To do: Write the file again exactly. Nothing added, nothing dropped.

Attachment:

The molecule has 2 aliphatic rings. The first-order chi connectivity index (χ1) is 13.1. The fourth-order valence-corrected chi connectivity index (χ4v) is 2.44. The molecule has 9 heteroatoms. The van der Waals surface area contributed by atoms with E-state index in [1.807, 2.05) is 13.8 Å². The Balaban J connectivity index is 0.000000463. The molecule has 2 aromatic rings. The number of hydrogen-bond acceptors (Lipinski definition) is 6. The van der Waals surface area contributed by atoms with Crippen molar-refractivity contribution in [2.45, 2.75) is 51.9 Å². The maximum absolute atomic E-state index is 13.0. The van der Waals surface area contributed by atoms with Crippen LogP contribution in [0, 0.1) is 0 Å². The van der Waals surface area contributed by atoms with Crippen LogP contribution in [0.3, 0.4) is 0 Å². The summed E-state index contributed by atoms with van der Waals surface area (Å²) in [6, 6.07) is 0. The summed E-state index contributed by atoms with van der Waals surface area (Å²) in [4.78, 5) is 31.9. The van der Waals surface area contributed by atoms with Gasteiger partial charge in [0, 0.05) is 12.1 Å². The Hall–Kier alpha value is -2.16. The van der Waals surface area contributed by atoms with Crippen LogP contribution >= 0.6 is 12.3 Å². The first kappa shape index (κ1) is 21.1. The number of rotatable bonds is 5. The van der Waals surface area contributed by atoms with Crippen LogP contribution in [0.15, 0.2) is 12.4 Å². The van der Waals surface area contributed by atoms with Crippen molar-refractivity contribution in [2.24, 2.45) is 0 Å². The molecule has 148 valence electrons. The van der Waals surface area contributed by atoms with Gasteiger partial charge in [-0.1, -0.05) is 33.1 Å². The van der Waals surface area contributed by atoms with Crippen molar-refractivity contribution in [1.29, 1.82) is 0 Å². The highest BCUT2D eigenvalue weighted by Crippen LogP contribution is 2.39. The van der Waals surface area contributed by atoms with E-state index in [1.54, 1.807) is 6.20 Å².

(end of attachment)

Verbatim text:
The molecule has 2 aliphatic rings. The first-order chi connectivity index (χ1) is 13.1. The fourth-order valence-corrected chi connectivity index (χ4v) is 2.44. The molecule has 9 heteroatoms. The van der Waals surface area contributed by atoms with E-state index in [1.807, 2.05) is 13.8 Å². The Balaban J connectivity index is 0.000000463. The molecule has 2 aromatic rings. The number of hydrogen-bond acceptors (Lipinski definition) is 6. The van der Waals surface area contributed by atoms with Crippen molar-refractivity contribution in [2.45, 2.75) is 51.9 Å². The maximum absolute atomic E-state index is 13.0. The van der Waals surface area contributed by atoms with Crippen LogP contribution in [0, 0.1) is 0 Å². The van der Waals surface area contributed by atoms with Crippen LogP contribution in [0.3, 0.4) is 0 Å². The summed E-state index contributed by atoms with van der Waals surface area (Å²) in [6, 6.07) is 0. The summed E-state index contributed by atoms with van der Waals surface area (Å²) in [4.78, 5) is 31.9. The van der Waals surface area contributed by atoms with Gasteiger partial charge in [0, 0.05) is 12.1 Å². The Hall–Kier alpha value is -2.16. The van der Waals surface area contributed by atoms with Crippen LogP contribution >= 0.6 is 12.3 Å². The first kappa shape index (κ1) is 21.1. The number of rotatable bonds is 5. The van der Waals surface area contributed by atoms with Crippen LogP contribution in [0.15, 0.2) is 12.4 Å². The van der Waals surface area contributed by atoms with Crippen molar-refractivity contribution in [2.24, 2.45) is 0 Å². The molecule has 148 valence electrons. The van der Waals surface area contributed by atoms with Gasteiger partial charge in [-0.1, -0.05) is 33.1 Å². The van der Waals surface area contributed by atoms with Crippen molar-refractivity contribution in [1.29, 1.82) is 0 Å². The highest BCUT2D eigenvalue weighted by Crippen LogP contribution is 2.39. The van der Waals surface area contributed by atoms with E-state index in [1.54, 1.807) is 6.20 Å².